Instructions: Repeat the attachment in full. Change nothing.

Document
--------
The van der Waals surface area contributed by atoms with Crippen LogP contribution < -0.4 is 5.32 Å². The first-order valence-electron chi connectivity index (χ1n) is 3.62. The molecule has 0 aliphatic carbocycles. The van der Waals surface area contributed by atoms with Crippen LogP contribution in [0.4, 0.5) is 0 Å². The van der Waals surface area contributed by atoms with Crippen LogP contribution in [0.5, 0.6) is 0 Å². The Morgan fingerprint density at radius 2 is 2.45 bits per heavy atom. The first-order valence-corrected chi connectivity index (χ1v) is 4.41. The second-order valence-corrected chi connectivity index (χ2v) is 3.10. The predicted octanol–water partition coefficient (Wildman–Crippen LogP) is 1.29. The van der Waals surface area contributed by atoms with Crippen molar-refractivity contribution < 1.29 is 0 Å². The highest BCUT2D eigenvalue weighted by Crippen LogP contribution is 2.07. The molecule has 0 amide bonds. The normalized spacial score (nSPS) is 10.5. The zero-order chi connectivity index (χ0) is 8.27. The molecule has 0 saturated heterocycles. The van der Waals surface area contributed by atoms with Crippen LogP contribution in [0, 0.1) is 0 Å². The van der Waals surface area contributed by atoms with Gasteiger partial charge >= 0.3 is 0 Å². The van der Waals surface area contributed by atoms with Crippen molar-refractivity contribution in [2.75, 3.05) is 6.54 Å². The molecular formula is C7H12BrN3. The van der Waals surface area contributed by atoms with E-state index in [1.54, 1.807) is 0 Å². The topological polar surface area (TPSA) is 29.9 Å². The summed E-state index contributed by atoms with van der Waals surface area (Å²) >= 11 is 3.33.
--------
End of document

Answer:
The van der Waals surface area contributed by atoms with Crippen LogP contribution < -0.4 is 5.32 Å². The first-order valence-electron chi connectivity index (χ1n) is 3.62. The molecule has 0 aliphatic carbocycles. The van der Waals surface area contributed by atoms with Crippen LogP contribution in [0.4, 0.5) is 0 Å². The van der Waals surface area contributed by atoms with Crippen LogP contribution in [0.5, 0.6) is 0 Å². The Morgan fingerprint density at radius 2 is 2.45 bits per heavy atom. The first-order valence-corrected chi connectivity index (χ1v) is 4.41. The second-order valence-corrected chi connectivity index (χ2v) is 3.10. The predicted octanol–water partition coefficient (Wildman–Crippen LogP) is 1.29. The van der Waals surface area contributed by atoms with Crippen molar-refractivity contribution < 1.29 is 0 Å². The highest BCUT2D eigenvalue weighted by Crippen LogP contribution is 2.07. The molecule has 0 amide bonds. The normalized spacial score (nSPS) is 10.5. The zero-order chi connectivity index (χ0) is 8.27. The molecule has 0 saturated heterocycles. The van der Waals surface area contributed by atoms with Crippen LogP contribution in [0, 0.1) is 0 Å². The van der Waals surface area contributed by atoms with Gasteiger partial charge >= 0.3 is 0 Å². The van der Waals surface area contributed by atoms with Crippen molar-refractivity contribution in [2.75, 3.05) is 6.54 Å². The molecular formula is C7H12BrN3. The van der Waals surface area contributed by atoms with E-state index in [1.54, 1.807) is 0 Å². The topological polar surface area (TPSA) is 29.9 Å². The summed E-state index contributed by atoms with van der Waals surface area (Å²) >= 11 is 3.33.